To promote her new book Wife in the Fast Lane, Karen Quinn is running a contest for fast-lane provocations. Anybody living a zippy life can turn in a video, essay or one-liner. Winners get to be characters in her next novel, which means you'll have something to send to people next Christmas that doubles as both gift and holiday card.
Come on. How many people get immortalized in pop fiction?
Guerilla and marketing efforts for the campaign were stealthily conducted by BL Ochman of What's Next Online. She's also to blame for the Up Your Budget treasure hunt of '05 and that funny little American Greetings campaign which niched itself by highlighting quirky twists in our favourite nuclear unit.
Dove hops on the consumer-generated-ad-contest hype (at this point we're trying really hard not to use the word "begging" for the 200,000th time), assisting would-be advertisers with a tutorial on Dove Cream Oil. The winning ad will air during the Academy Awards in February.
Thanks Shawn for the news. Here's hoping another ad person doesn't win this one because the way everybody's beating this "campaign strategy" to death, we're obviously trying really hard to engage consumers here. Like, really, really hard.
The Sopranos and A&E pair up for Suitcase of Cash, an intelligent though slightly labyrinthine campaign that aims both to court interactivity and get people more involved in their advertising (rather than having them turn in a bunch of manic self-aggrandizing homemade videos).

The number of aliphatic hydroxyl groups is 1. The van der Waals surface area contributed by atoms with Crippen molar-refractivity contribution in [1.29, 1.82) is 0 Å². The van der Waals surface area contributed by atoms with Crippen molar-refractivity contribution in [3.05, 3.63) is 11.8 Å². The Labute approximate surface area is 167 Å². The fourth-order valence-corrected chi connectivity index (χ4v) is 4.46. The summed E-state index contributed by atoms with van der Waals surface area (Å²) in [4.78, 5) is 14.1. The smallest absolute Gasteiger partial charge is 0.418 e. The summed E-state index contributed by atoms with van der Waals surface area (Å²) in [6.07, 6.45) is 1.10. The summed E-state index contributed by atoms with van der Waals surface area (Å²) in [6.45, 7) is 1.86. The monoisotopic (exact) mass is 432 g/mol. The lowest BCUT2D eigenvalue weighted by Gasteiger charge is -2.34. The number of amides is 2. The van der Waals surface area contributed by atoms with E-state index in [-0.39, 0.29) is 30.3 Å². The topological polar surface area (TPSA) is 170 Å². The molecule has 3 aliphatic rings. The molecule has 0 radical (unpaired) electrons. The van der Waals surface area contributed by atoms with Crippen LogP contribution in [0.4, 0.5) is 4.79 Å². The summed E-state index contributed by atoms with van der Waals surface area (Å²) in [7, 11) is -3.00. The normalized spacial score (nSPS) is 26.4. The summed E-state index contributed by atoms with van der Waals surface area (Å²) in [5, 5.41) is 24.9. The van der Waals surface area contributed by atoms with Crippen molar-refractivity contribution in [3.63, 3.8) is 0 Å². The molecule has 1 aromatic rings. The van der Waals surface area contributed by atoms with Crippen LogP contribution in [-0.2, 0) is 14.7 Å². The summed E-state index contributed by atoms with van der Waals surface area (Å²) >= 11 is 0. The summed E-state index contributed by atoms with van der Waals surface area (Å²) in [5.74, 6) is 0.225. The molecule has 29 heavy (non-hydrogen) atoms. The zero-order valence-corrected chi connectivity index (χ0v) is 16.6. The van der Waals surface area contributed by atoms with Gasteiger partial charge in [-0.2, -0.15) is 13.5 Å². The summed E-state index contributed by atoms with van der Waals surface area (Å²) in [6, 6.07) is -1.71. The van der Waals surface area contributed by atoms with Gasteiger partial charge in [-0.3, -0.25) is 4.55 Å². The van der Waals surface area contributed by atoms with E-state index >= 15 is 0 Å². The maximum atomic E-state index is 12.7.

The game coincides with the January 10 premiere of the show and recalls McD's annual Monopoly contest, though it makes better use of multiple media. Users collect game pieces to arrange on a virtual gameboard.
The game pieces are banner, print and outdoor ads, which can be photographed and uploaded, then mailed to an address that uses military face recognition (kind of like MyHeritage?) to ID the piece in the photo. For online ads, users just need to click, which we're sure will generate higher numbers for everybody's media kits this year.
Our heads are spinning but it sounds like fun and a $100,000 grand prize ain't small pickin's. It would be awesomer still if there was an Assassin twist to it - knocking people off and taking their game pieces would be right up our alley and even better for the Soprano's tie-in.
Yahoo and Doritos marry up for a consumer-generated-media contest in which the best Doritos video to hit their site by mid-January gets aired on a coveted Super Bowl spot. A crass man at the bottom of the screen repeatedly shouts, "Watch and vote for your favourite Doritos commercial NOW!"
We were really into Doritos for a minute because they had that Japanese nut-crushing thing going on, but then they started littering and now they resort to the all-time laziest but most prevalent campaign style of the web 2.0 world: begging.
We're embarking on a new horizon in which we were supposed to work with consumers, not beg for creative at every open opportunity. Are we just going to hand over our cushy jobs and Foozball-ridden offices like that? Just like that? Come on, guys.
An odd new year greeting from Mono invited us to play a game of mix-and-match with facial features, a lot like getting to play with Mr. Potato Head without having to buy him.
The site includes a gallery where you can look at all the possibilities thrown together thus far. Apparently there are over 750,000.